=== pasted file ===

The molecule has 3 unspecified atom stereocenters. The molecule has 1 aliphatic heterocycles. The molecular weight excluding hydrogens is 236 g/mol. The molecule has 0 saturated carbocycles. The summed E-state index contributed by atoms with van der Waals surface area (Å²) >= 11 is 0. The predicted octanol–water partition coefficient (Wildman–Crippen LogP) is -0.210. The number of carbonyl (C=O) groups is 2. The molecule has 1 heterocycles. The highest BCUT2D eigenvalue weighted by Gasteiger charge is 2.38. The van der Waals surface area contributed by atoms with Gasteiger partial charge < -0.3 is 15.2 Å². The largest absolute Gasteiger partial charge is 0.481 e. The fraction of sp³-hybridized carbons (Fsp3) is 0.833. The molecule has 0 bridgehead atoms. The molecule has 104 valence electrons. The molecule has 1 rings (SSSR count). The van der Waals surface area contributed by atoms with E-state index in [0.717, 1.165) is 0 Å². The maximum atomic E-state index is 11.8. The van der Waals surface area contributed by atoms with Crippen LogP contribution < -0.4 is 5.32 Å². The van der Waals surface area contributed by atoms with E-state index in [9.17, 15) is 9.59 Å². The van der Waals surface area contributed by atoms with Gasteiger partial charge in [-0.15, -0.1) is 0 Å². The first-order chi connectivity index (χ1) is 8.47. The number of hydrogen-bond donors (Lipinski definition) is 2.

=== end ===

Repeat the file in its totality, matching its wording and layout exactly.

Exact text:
The molecule has 3 unspecified atom stereocenters. The molecule has 1 aliphatic heterocycles. The molecular weight excluding hydrogens is 236 g/mol. The molecule has 0 saturated carbocycles. The summed E-state index contributed by atoms with van der Waals surface area (Å²) >= 11 is 0. The predicted octanol–water partition coefficient (Wildman–Crippen LogP) is -0.210. The number of carbonyl (C=O) groups is 2. The molecule has 1 heterocycles. The highest BCUT2D eigenvalue weighted by Gasteiger charge is 2.38. The van der Waals surface area contributed by atoms with Gasteiger partial charge < -0.3 is 15.2 Å². The largest absolute Gasteiger partial charge is 0.481 e. The fraction of sp³-hybridized carbons (Fsp3) is 0.833. The molecule has 0 bridgehead atoms. The molecule has 104 valence electrons. The molecule has 1 rings (SSSR count). The van der Waals surface area contributed by atoms with E-state index in [0.717, 1.165) is 0 Å². The maximum atomic E-state index is 11.8. The van der Waals surface area contributed by atoms with Crippen LogP contribution < -0.4 is 5.32 Å². The van der Waals surface area contributed by atoms with E-state index in [9.17, 15) is 9.59 Å². The van der Waals surface area contributed by atoms with Gasteiger partial charge in [-0.15, -0.1) is 0 Å². The first-order chi connectivity index (χ1) is 8.47. The number of hydrogen-bond donors (Lipinski definition) is 2.